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California Officials Measure PCIP Progress

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The California Pre-Existing Condition Insurance Plan (PCIP) is growing rapidly, but the number of enrollees is still much lower than expected, and the average amount of claims per enrollee is much higher than expected.

The state’s Managed Risk Medical Insurance Board has reported on PCIP program performance in documents posted in connection with a recent board meeting.

If the Patient Protection and Affordable Care Act of 2010 (PPACA) takes effect on schedule and works as drafters expect, it will require insurers to start selling subsidized coverage on a guaranteed issue, mostly community-rated basis in 2014.

Congress added the PCIP program to PPACA in an effort to provide immediate relief for uninsured people with health problems.

PCIP is supposed to provide comprehensive health coverage for people with health problems for a price similar to the price of ordinary individual commercial health coverage.

Eligibility is not based on income, and the risk pools cannot charge higher rates for people with more severe health problems.

Congress let states choose between running PCIP risk pools themselves or letting HHS provide PCIP risk pool services for their residents.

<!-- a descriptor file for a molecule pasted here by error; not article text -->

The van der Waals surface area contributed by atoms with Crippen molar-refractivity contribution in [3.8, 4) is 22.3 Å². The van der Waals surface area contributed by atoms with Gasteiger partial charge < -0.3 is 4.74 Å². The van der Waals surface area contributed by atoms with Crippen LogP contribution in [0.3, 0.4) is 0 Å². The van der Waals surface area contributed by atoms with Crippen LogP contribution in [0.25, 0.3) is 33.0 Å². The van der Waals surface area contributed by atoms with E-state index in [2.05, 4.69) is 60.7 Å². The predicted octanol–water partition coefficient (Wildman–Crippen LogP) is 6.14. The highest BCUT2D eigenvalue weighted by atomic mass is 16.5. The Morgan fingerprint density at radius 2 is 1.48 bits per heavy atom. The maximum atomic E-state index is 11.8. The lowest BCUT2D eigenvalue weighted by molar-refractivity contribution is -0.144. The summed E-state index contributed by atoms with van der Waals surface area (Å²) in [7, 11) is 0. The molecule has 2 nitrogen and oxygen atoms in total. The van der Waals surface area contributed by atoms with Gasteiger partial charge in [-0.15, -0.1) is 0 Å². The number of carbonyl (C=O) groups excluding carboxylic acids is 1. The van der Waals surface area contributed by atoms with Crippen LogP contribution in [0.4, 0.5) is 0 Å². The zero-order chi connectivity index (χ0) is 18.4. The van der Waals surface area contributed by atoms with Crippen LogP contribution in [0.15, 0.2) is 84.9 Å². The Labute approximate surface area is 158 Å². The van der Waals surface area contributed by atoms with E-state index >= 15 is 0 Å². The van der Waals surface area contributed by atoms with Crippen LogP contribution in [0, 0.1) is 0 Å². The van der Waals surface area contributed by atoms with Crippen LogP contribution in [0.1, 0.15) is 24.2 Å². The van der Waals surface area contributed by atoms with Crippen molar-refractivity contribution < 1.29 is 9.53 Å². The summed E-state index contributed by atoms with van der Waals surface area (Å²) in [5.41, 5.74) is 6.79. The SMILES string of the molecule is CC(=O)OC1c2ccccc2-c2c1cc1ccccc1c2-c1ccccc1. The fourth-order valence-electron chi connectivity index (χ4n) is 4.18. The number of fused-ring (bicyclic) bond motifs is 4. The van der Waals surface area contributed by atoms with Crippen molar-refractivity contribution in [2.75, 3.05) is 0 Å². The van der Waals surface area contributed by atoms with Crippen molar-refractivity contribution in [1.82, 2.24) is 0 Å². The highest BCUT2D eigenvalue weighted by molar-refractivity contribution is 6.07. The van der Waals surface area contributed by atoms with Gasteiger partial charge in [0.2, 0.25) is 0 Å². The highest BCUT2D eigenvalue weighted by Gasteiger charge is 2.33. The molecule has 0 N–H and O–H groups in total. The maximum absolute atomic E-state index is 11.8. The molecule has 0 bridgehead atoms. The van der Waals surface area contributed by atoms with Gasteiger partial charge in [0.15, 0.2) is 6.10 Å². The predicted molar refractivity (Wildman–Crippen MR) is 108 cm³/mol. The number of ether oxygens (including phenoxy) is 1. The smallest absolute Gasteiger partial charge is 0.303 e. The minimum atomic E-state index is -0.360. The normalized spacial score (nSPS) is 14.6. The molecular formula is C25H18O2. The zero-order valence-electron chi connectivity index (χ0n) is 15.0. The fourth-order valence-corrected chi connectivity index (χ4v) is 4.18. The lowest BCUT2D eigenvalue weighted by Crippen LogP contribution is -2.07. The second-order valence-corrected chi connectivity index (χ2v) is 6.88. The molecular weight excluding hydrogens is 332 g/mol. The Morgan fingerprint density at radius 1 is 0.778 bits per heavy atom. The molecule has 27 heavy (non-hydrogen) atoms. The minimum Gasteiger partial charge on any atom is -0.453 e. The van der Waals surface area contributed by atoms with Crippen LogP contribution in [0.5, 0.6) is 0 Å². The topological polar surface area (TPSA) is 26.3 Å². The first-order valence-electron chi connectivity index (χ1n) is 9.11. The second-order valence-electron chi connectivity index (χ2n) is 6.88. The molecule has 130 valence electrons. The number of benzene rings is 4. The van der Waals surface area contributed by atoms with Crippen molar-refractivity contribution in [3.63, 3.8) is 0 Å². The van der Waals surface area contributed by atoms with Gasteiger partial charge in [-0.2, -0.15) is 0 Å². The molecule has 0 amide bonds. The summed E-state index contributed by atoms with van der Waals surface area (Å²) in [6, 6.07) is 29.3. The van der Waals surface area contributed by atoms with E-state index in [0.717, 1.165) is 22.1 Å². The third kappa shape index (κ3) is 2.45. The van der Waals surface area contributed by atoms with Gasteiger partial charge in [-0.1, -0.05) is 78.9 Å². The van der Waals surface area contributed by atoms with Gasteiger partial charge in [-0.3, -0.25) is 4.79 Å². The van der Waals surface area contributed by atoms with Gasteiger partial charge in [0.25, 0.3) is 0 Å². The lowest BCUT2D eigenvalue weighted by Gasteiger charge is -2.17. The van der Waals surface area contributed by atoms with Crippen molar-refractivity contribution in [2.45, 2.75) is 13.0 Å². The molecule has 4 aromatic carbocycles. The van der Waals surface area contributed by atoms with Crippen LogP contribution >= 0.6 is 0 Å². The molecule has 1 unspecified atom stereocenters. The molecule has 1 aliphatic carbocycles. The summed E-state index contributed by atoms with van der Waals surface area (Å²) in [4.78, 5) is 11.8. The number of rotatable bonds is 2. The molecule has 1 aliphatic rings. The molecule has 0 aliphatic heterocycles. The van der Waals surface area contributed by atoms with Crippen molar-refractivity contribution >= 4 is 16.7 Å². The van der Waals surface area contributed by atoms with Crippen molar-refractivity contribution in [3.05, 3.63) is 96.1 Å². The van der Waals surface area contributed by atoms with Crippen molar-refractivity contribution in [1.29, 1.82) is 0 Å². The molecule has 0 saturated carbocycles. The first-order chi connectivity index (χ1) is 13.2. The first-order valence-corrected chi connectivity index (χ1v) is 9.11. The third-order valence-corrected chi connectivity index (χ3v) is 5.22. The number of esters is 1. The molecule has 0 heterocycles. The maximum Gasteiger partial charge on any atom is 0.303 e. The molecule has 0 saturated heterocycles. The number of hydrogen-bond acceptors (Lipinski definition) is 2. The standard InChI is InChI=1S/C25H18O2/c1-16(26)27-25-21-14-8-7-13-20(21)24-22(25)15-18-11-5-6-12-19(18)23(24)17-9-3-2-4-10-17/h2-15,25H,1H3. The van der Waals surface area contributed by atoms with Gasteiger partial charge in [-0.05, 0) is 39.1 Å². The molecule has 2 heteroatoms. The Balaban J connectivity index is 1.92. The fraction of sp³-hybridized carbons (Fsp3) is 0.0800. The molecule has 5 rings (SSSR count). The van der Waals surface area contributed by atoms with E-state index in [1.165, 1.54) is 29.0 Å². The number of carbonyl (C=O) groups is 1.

To avoid crowding out existing commercial health coverage and government-provided coverage, including existing state-funded risk pools, PPACA drafters required that PCIP enrollees have gone without any form of health coverage, including state risk pool coverage, for at least 6 months.

Program critics originally predicted that millions of uninsured Americans with health problems would rush to enroll in the program and quickly use up federal PCIP funding. At the end of August, only about 34,000 people were enrolled in the program.

California was expecting to have about 23,000 residents in its PCIP program by February 2011, and it was expecting those enrollees’ claim costs to average about $1,100 per member per month.

As of the end of October 2011, the program had received about 8,500 applications and enrolled about 6,000 people. The program ended the month with 5,300 enrollees, up from 513 enrollees a year earlier. The enrollees have been averaging claim costs of $3,100 per member per month, officials say.

The high cost means that, unless more funding surfaces, the program can afford to serve only about 6,800 enrollees at a time, not 23,000, officials say.

The state has found that 19% of the enrollees are ages 29 or under; 41% are ges 30 to 49, and 39% are ages 50 to 64. Only 25% of the applicants have had help with filing their applications, and 96% of the subscribers speak English.

About 50 insurance agents and brokers have earned PCIP continuing education credits, and 120 people with the Certified Application Assistant designation have become PCIP certified.

Officials found that program vendors seem to be doing a good job of running the program. The plan administrator is processing 91.5% of clean claims within 10 business days, compared with a goal of 90%, and the administrator has resolved all disputed claims within 30 days, compared with a goal of 95%, officials say.